Feeling smug and with my justification unscathed I revved the bike, I felt the empowerment this gave me.  My bike and body as one, I continued to divide the elements of wind and rain and push myself to victory.

 

    The voice interrupts my new found celebration of freedom, “Tell her you pray, tell her you’re religious, tell her the truth about you.” 

 

    Instinctively I said to myself “No! She might run a mile!” 

 

    She’s probably not into religious men, immediately I’ll be in the friend zone and never the boyfriend, and, more importantly, I’d never make it to being her husband.  I had been watching her, and she hadn't uttered a single InshAllah (all hope is with God) or MashAllah (praise be to God) commonly uttered phrases amongst God conscious Muslims.  I had hoped that her reluctance with these standard terms was because of her corporate training, which had masked her instinct to praise her creator in public.

 

    The words uttered by the voice could not be ignored. They had robbed my empowerment, and as a consequence, my inner peace.

 

    The voice brutal as always went in for the kill, “You know she’s not the one for you, and you’ll go there and sin, just like you’re planning."  

 

My reaction to this ugly truth was with anger “God damn you voice! You always know how to mess things up." 

 

    I have been trying to avoid thinking about my need for sex and the growing feeling of lust that I feel when I am with her.  I have been struggling to try to keep things on a spiritual justification level.  Like a haggard bitter woman who lives in my head, the voice spoke its ugly truth.  

 

    That voice has been there all my life.  Some people call it consciousness or anxiety.  I call it, A pain in the ass!  On bad nights, it can keep me from sleeping all night putting ideas into my head, anxiety about the future, over analysis of the past and images of previous rejections and hurts.  Keeping my mind whirring, its only purpose to rob me of peace of mind, it creates tiredness and depression.  Thoughts, thoughts, and more thoughts, endless cycles.  Sometimes I just cannot shut it up.  It confuses me to the point where I feel I cannot function.  The inside of my head was as busy as Piccadilly Circus at rush hour.  The voice was debilitating. 

 

    The voice commanded me “Turn around, don't go! Tell her you practise your faith, and that you’re not comfortable meeting her in private like this.  Otherwise, you’re getting to know her while hiding who YOU really are!…And that is NOT fair.” 

 

    I knew it was right.  

 

    Slapped in the face with the truth, I couldn't bear its brutality.  My response was rebellion, fixed on my course to Mona’s house, I grip the handlebars tighter and rev the bike, I go faster and faster, slicing the water on the slick roads with my front tyre.  With all the debating going on in my mind, I had been distracted on the quiet roads around me, and I hadn't noticed my illegal speeds.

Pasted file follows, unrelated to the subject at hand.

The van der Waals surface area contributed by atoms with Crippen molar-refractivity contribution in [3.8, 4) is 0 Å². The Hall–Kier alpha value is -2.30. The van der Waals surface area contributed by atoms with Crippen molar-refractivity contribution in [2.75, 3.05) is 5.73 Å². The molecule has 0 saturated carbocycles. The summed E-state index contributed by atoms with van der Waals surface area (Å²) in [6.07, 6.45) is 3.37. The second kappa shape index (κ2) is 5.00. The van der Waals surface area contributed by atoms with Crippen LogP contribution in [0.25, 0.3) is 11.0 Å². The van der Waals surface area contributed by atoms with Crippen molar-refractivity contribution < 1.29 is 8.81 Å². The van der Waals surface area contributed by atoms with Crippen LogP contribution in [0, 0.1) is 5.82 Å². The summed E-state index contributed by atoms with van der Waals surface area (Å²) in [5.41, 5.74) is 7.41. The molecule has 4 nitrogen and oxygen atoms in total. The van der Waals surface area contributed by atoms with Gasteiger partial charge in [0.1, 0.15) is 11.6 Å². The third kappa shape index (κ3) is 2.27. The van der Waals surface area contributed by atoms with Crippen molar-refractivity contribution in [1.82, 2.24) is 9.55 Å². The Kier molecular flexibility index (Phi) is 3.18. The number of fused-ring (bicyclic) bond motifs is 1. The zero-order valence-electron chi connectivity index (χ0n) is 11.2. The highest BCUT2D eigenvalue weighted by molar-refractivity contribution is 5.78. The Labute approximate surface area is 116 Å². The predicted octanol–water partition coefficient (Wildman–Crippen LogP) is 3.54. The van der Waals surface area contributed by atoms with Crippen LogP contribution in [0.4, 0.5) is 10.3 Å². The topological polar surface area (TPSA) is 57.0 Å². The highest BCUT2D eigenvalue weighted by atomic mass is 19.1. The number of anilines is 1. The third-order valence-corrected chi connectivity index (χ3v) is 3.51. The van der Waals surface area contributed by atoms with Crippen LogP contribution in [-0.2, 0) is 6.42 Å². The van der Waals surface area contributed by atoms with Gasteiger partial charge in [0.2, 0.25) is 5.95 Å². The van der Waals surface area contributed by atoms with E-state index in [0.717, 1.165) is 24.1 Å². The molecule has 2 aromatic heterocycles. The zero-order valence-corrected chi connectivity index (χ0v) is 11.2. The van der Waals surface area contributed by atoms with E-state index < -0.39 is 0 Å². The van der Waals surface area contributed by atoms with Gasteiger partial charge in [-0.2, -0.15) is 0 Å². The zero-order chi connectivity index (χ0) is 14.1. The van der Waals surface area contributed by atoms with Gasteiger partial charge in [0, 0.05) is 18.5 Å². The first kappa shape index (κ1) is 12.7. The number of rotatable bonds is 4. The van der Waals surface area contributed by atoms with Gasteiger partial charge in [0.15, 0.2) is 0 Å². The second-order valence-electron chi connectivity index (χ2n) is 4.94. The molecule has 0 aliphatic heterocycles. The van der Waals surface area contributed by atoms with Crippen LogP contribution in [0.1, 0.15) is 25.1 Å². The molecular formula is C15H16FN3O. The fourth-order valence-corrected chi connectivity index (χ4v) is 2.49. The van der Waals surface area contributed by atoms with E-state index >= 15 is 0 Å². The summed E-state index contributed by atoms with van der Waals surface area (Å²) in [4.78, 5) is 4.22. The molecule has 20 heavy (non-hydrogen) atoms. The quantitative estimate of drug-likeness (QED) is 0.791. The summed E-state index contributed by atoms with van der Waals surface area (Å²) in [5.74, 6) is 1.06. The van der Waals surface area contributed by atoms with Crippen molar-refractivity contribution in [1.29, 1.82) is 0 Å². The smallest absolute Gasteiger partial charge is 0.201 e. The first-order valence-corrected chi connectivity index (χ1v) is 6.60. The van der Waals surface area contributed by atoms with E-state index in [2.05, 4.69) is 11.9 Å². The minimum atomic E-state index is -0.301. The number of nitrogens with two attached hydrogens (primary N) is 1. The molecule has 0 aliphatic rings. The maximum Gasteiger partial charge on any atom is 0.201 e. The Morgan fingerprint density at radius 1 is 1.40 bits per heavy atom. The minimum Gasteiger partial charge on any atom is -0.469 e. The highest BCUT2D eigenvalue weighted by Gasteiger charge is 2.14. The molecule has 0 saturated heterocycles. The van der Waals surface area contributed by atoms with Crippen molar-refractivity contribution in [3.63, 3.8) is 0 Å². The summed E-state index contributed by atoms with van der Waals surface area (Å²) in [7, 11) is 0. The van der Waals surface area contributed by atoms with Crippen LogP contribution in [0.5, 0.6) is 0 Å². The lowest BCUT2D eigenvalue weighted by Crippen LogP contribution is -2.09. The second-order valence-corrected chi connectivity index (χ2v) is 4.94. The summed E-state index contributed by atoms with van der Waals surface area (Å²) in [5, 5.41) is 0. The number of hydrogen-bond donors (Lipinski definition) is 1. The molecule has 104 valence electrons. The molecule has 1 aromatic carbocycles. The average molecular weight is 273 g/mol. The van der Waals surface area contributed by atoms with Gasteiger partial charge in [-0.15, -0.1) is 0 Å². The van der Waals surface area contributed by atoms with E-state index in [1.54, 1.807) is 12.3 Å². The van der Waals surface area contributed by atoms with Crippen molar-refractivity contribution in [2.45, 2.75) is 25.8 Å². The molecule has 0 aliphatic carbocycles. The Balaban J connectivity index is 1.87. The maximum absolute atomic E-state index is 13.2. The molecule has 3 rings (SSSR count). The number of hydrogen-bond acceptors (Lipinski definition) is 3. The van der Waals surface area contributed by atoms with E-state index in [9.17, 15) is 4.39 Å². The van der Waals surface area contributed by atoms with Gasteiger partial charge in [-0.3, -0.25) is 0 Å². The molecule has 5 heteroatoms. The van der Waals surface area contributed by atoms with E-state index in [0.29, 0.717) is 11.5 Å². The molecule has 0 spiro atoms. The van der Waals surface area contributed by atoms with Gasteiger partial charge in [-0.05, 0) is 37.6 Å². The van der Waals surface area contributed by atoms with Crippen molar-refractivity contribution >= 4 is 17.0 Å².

Also, as I was about to find out, I hadn't noticed the little red car ahead of me.  It rolled onto the junction nearly fifteen yards in front of me from the adjoining side road on the left.    As if in slow motion, it crept quietly into the middle of the road, its presence like a stealthy lioness hunting in the Masai Mara, with a watchful presence waiting for its prey.  

 

    The reality of this situation is that I am driving too fast and am too close to swerve.  The closer I get, the little car seems like an impenetrable tank its red colour drained by its grey surroundings.  It forms a barrier in my path, put there purposefully to stop me.  In fact, I hadn't noticed it until it was in the middle of the road and it had suddenly turned on its headlamps, opening its eyes, announcing itself to say, “Abdul! I’m here, and you cannot escape." 

 

    Instinctively, I hit my brakes.  The shrill sound of my tyres on the wet road creates sounds which vibrate and echo against everything around us.  The other cars, the trees and the asphalt all act to amplify the sound.  The shrill screech of my brakes, that deathly sound, penetrates my helmet, it is the only thing I hear.  My ears and all my senses acutely sharp, this is the initial sensation to reach me from the impending impact of my bike and this car.  This is the sound of horror.  It is the finality of death itself. 

 

    I’m an experienced driver and yes, I know better.  Usually, I would not have been driving this fast, in this situation, I would have stopped and sworn angrily at this Sunday driver who forgot to turn their lights on.  Today, there would be no stopping!…We were too close to each other, which limited my options.  I calculated that even if I could swerve to the front or the back of the car, each action would still result in a devastating crash, with the slimmest of chances that I could minimise damage.

 

    My bike headlamp reveals a flash of long blonde hair in the driver seat showing me my irresponsible speeding is not just about my life, tonight I have made decisions that will affect her too.  Her life, the driver, whoever she is, I pray she gets through this and that I haven't stolen it.